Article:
Mandrake The Magician (serial)
Sound: C Extras: C Serial: C
Its something that American pop culture is so rich,
that there are dozens of great characters that have been forgotten, though they
are known by name. In the world of vintage
comic strips, one of the giants was Mandrake The Magician, co-created by Lee
Falk. Falk is best known as the creator of The Phantom, which had a successful
feature film made with actor Billy Zane (Titanic, GQ) in the title
role. As for Mandrake, we now have the
original Columbia Pictures serial from VCI on DVD.
Warren Hull is the title character, a world-famous
magician who happens to get involved in action/adventure plots. He is no detective, but he’s no dummy
either. He’s interested in Betty Houston
(Doris Weston), who happens to have a genius scientist/father. Professor Houston has found another one of
those rare, barely known natural-occurring elements that have weird, funny
names, and only seem to surface in these chapter-plays.
He is now the main target for an evil organization
run by an unknown criminal mastermind who calls himself The Wasp! If he can just get the Professor’s deadly
invention, made in his basement of course, The Wasp will take over the country
and then the world. These are the usual
fare and underpinnings of chapter plays like this, but Mandrake The Magician
(1939) turns out to be one of the best Columbia ever made.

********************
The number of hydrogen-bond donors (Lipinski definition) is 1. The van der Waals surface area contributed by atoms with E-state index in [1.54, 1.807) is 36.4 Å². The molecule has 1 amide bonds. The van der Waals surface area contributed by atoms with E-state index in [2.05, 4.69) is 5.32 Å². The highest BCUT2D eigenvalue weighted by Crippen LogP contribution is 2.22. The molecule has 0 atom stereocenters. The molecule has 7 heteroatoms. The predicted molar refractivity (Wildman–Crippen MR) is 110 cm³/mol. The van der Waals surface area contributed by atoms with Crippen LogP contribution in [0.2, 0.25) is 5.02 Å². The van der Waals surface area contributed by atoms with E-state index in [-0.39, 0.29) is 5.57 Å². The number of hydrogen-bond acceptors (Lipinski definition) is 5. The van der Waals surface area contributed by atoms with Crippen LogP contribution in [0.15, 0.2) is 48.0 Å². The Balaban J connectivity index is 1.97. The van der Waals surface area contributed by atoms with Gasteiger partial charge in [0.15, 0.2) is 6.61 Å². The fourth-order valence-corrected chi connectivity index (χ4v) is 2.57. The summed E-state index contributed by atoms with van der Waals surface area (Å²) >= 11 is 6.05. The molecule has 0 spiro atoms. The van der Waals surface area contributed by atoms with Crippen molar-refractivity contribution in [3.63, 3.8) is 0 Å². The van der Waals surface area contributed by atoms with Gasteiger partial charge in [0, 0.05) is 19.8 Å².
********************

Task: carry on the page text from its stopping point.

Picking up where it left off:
For one thing, they do not cheat in later chapters
by repeating what was already seen in the first three or four. Also, this cast has better chemistry
together than one usually finds in serials, though the ones with comedy need
such casts strongly so. Additionally,
1939 was a great year for Hollywood and even a then-“little sister” “poverty
row” outfit like Columbia was in fine form.
Hull is really good here, while the directing by Sam Nelson & Norman
Deming flows very well.
The 1.33 X 1 black and white picture is a few copy
generations down, but is not bad. It
still keeps its video black and gray scale well enough, but a frame of image in
all four corners is missing a bit, though this is only occasionally
noticed. Whatever the source material,
it is not badly scratched or spotted, so that is a plus. The Dolby Digital 2.0 Mono shows its age,
but dialogue is surprisingly clear with that considered. The music, what little was composed, is the
serial’s weak point.
There are some nice extras, including a nice brief
write-up about the character that folds out into a reproduction of the original
poster art. The DVD itself contains
some stills, biographies on the directors and leads, and an extensive set of
trailers for other movie serials. As a
matter of fact, this is the best set VCI has offered since the awesome solid
hour of them on their fine DVD set of Jungle Girl still available.
Those trailers are: Zorro Rides Again, Radar
Men from the Moon, The Mysterious Mr. M, Dick Tracy’s G-Men (which
follows the Dick Tracy special edition serial set VCI issued not
long ago, so hope we get this one), The
Royal Mounted Rides Again, and two
with no less than John Wayne: The
Hurricane Express and Shadow of the Eagle.
Wayne was surprisingly fun in the 1933 Three Musketeers serial,
and these look good too. You will also
be surprised how long and well done some of these trailers are, so fans will
want to get this set for both its trailers and the serial.
Columbia has not always
been great at doing serials. The Shadow is a wreck, while their serials on Batman are often unintentionally funnier than the 1960s TV series, but Mandrake The Magician is much more like what the studio was capable of,
and is a great way to get introduced to an American original.
- Nicholas Sheffo